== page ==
Terror groups targeting J&K's political system
8 December 2005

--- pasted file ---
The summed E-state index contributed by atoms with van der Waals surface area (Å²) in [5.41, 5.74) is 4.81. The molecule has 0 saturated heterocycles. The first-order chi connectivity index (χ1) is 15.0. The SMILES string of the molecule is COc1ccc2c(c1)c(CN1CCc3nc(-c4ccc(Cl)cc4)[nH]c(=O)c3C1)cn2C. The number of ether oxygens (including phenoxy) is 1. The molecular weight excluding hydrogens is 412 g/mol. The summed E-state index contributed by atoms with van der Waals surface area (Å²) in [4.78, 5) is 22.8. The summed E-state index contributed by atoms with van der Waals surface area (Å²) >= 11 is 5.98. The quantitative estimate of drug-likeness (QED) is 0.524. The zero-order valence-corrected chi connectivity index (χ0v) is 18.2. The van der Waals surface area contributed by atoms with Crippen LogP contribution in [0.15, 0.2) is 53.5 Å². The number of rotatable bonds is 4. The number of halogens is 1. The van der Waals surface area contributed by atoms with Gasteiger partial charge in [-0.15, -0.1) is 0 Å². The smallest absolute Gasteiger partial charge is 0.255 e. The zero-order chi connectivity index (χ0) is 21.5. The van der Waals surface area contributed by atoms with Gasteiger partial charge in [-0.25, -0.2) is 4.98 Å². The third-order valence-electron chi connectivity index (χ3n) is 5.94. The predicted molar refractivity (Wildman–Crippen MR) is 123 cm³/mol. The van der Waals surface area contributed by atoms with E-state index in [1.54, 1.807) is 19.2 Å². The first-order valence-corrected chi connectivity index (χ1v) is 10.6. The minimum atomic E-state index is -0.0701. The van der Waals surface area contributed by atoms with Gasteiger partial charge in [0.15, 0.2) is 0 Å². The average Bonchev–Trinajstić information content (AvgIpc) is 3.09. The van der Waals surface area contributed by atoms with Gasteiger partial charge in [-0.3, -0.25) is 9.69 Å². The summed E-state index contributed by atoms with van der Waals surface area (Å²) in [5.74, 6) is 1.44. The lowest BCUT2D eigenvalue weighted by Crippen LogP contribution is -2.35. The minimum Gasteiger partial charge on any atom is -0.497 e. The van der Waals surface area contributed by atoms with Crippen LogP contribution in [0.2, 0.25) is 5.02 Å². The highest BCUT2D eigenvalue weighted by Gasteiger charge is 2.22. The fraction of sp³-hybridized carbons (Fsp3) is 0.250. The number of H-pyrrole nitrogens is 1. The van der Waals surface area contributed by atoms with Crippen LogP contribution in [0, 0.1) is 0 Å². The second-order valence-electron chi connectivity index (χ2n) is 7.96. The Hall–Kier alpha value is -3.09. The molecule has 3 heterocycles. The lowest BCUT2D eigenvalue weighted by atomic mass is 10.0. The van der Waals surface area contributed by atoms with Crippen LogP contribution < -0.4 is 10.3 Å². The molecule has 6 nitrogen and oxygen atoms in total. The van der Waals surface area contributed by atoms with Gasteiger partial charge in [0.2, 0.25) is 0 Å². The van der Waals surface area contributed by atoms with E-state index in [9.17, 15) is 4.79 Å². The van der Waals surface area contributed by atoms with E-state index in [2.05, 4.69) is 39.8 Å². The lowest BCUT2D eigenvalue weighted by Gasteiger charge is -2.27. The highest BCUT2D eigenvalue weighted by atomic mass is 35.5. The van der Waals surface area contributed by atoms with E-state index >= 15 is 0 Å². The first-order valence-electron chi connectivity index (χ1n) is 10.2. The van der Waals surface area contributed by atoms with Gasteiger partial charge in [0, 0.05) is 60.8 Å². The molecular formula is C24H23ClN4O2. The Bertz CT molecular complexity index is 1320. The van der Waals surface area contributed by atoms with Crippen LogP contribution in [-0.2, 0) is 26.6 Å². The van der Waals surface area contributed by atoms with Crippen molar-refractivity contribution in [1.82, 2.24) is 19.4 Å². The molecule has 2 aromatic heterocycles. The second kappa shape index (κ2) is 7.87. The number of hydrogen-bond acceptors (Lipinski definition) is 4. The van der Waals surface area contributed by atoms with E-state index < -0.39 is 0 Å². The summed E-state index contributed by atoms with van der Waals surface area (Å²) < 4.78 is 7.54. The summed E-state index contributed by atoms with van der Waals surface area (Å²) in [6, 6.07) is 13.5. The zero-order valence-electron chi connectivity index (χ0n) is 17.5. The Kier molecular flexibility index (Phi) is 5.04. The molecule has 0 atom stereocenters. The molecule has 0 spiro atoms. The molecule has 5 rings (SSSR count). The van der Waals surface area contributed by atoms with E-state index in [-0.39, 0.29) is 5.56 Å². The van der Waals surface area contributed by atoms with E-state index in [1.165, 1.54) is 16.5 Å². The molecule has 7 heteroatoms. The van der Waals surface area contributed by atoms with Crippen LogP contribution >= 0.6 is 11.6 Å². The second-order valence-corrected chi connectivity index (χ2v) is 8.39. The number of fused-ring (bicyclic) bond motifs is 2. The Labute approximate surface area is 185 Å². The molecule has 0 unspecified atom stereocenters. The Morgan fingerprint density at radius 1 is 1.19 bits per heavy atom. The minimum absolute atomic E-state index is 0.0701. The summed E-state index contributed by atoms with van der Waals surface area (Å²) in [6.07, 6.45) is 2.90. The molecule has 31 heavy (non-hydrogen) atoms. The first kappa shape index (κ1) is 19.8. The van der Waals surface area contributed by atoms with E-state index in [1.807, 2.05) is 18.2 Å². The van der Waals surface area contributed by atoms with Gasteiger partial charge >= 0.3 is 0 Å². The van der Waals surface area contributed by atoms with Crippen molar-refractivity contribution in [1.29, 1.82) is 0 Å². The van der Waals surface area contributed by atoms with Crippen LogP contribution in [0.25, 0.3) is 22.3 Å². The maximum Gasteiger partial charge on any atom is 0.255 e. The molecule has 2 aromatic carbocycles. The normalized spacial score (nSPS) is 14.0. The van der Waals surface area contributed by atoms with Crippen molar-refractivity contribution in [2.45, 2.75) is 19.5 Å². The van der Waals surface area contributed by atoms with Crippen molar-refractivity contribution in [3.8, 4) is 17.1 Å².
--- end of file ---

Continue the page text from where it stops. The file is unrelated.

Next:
Srinagar: Evidence has begun to emerge of a large-scale effort by jihadist groups to place operatives inside Jammu and Kashmir's political system — a development that appears to be linked to preparations for a major terror offensive this coming spring. Shabbir Bukhari, the Lashkar organiser held early this month for organising a series of high-profile suicide-squad attacks in Srinagar, has told his interrogators that he made contact with several top politicians, including Jammu and Kashmir Minister for Consumer Affairs and Public Distribution, Hakim Mohammad Yasin. Bukhari eventually succeeded in obtaining identification for the Lashkar operatives he commanded from the National Conference — Yasin's political rivals. Terror networks and politics Although there is no evidence Yasin or the other politicians contacted by Bukhari were aware of his work as a Lashkar organiser or knew of his real objectives, Bukhari's testimony has highlighted the vulnerability of Jammu and Kashmir's political system to penetration by terrorist groups. Using cash, coercion and common political interests, terrorist groups have long sought to build affiliations which can protect their most critical assets, overground sympathisers operating under the cover of legitimate businesses and political affiliation, from targeting by Indian forces. Terrorist groups first gained serious political leverage in the build-up to the 2002 elections, when the Hizb-ul-Mujahideen threw its weight behind the People's Democratic Party. Although the entente between the PDP and the Hizb slowly disintegrated after the former Chief Minister, Mufti Mohammad Sayeed, took power, the organisation continued to influence political life. Cellphone records obtained by The Hindu show, for example, that the Budgam area Hizb commander, Yusuf Sheikh, made at least half-a-dozen calls to Yasin before his elimination in an encounter this May. Yasin had, in the weeks before Sheikh's elimination, complained to police authorities and his Cabinet colleagues that the terrorist had held out threats in connection with local elections in the Budgam area. A Budgam resident, Sheikh had sought to have his own relatives elected under party flags. That such threats were credible is beyond dispute: Sheikh, authorities say, was involved in 72 murders, and acquired considerable notoriety after he e-mailed authorities a photograph of the severed head of Farooq Ahmad, a mole the Jammu and Kashmir Police had planted in the Hizb-ul- Mujahideen. Cash for support In at least some measure, however, support for terrorism seems to be paid for in cash, rather than won at gunpoint — a method intelligence services refer to as 'active measures.' Last month, troops from the Army's south Kashmir-based Victor Force counter-terrorism formation recovered diaries and letters recording the financial activities of the Hizb's Kulgam district unit. Over just 15 months, the documents show, the Kulgam unit of the Hizb alone received over Rs. 4.5 million — a staggering amount, given that the organisation has no more than a few dozen armed operatives active in the area. A letter written to the Kulgam Hizb commander Khurshid Ahmad Sheikh from a still-unidentified operative code-named 'Rahimullah' shows much of this money was to be used to purchase goodwill. Rahimullah's letter asks Sheikh to make several monthly payments to sympathisers. For example, Rs. 2,500 was to be paid to a local notable, code-named 'Boss,' while Rs. 4,000 was to be given to be sent to a girls school run by local Islamists. Hizb's finances were also committed to south Kashmir Islamists battling the influence of the Communist Party of India (Marxist) leader, Mohammad Yusuf Tarigami. Such cultivation of local support appears to have helped the Kulgam Hizb to have built the networks it needed to execute a series of successful offensive operations against Indian forces this summer, notably the bombing of a Central Reserve Police Force convoy near the village of Wanpoh on July 1, 2005. Rahimullah, in his letter, specifically told Sheikh that the generous funds sent to the Kulgam Hizb were both a reward for such operations, and also special assistance to help the unit recover from a series of blows delivered to its command structure by security forces in spring. Forces operating in Jammu and Kashmir have long complained of lack of an adequate legal framework for action against those who harbour and handle funds for terrorists, as well as political interference to protect terror-linked individuals operating from behind a façade of mainstream party affiliations. Bukhari is expected to be charged under the new Unlawful Activities Act, which has provisions intended to facilitate the prosecution of overground supporters of terrorism — individuals who do not actually carry out acts of violence, but are critical to their execution. Experts say that his prosecution is expected to be a test of the effectiveness of the new legislation.